The academy is now across several parts of the country, including branches in Auckland, the Kapiti Coast, Whakatane, Cambridge, Matamata, Taupo, Taumarunui, Warkworth and Wellington. Reaching areas that don’t have the mainstream opportunities found in larger centres has been a big part of their focus, says Herbert. “I’ve been very keen to be reaching out because there’s going to be talent – there’s always talent in those surrounding areas.”
A girl who recently took part in a development programme in Taumaunui showed huge potential. She’s since moved to give her better access to the game, and is playing in an under 14 team in Cambridge. Another young player, Liberato Cacace, who trained with the academy showed technical talent early on and always had a “burning passion” for football. He went on to play for Wellington Phoenix and now plays for the All Whites.
The academy isn’t just for elite players – there’s something for all kids who want to learn to play football. Most importantly, Herbert wants the kids to enjoy the game and have fun. “That’s a priority for me, that they go away with a smile on their face.”For those who do want to advance their football careers, the academy provides mentorship from professional coaches, opportunities to develop their talent and support to find a path that best suits their ability and goals.
Demand is always strong for their programmes, but recently numbers have increased even more than usual, says Herbert. ‘‘We just sense that the game in general is being seen favourably by parents and more children are coming through. For us we’ve certainly had growth.” There are so many draw-cards to football, says Herbert. It engages the whole body, has transferable skills, it’s easy for parents to access, there’s progression of levels and talent and opportunities to connect with other children. “The one thing about the sport is it probably sits reasonably prominently in the majority of countries around the world. Because it is such a global sport it has that attraction to keep driving numbers.”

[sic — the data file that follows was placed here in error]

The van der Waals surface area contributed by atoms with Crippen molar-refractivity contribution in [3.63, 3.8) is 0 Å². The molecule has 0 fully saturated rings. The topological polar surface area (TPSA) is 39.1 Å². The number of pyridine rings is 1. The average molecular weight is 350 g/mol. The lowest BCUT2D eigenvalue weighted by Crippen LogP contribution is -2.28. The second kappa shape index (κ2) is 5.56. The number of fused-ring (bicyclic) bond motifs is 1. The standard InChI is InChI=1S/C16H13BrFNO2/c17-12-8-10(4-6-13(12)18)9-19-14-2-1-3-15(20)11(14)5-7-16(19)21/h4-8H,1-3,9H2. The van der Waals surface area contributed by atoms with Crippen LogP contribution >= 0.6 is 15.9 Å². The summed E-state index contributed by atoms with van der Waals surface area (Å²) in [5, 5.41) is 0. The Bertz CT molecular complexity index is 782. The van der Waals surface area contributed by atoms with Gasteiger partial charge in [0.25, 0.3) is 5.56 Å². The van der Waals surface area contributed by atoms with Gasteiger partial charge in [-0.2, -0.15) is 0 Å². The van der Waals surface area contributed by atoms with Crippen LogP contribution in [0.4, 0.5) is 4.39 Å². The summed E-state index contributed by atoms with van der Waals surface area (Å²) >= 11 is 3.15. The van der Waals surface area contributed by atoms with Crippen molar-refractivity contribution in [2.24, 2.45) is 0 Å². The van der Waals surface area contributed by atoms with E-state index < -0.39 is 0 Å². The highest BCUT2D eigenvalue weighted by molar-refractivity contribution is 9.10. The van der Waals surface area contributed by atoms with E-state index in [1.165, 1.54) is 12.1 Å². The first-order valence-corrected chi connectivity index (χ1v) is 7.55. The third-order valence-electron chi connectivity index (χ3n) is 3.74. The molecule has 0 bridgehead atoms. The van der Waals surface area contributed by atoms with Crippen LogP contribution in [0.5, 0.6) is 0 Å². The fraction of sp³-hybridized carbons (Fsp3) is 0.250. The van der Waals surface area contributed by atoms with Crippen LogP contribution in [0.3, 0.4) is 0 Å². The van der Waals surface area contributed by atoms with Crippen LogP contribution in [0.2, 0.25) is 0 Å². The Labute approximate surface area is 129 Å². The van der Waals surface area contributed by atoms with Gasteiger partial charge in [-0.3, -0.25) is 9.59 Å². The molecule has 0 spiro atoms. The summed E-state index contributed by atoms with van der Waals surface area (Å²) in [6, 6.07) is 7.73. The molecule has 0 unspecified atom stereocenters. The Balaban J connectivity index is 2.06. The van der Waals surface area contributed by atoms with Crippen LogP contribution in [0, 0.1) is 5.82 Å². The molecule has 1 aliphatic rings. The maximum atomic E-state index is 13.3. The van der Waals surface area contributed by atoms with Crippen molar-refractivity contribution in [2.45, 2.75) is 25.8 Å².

The future of football
Here in NZ financial investment and development of players at younger levels is “crucially important” in providing opportunities for children to learn and grow in the sport, says Herbert. That can range from giving kids the chance to kick a football around in an organised space with positive people, to more meaningful opportunities for kids who want to be challenged further. Football NZ’s new Fantails programme, aimed at attracting new female players aged 4-12, is one example of the way football is evolving and investment in the next generation.
Herbert hopes NZ continues to produce and nurture talented players. “Geographically where we are, I think there’s always going to be that drive for players to go offshore at some point to further be educated and be challenged.” Our focus should be to grow the talent we have, drive aspiration, and continue to lift the bar, as we’re doing. Seeing the success of our best players will continue to motivate the younger ones, says Herbert. “We’re here to help the next generation.” There’s no doubt, the future of football looks bright.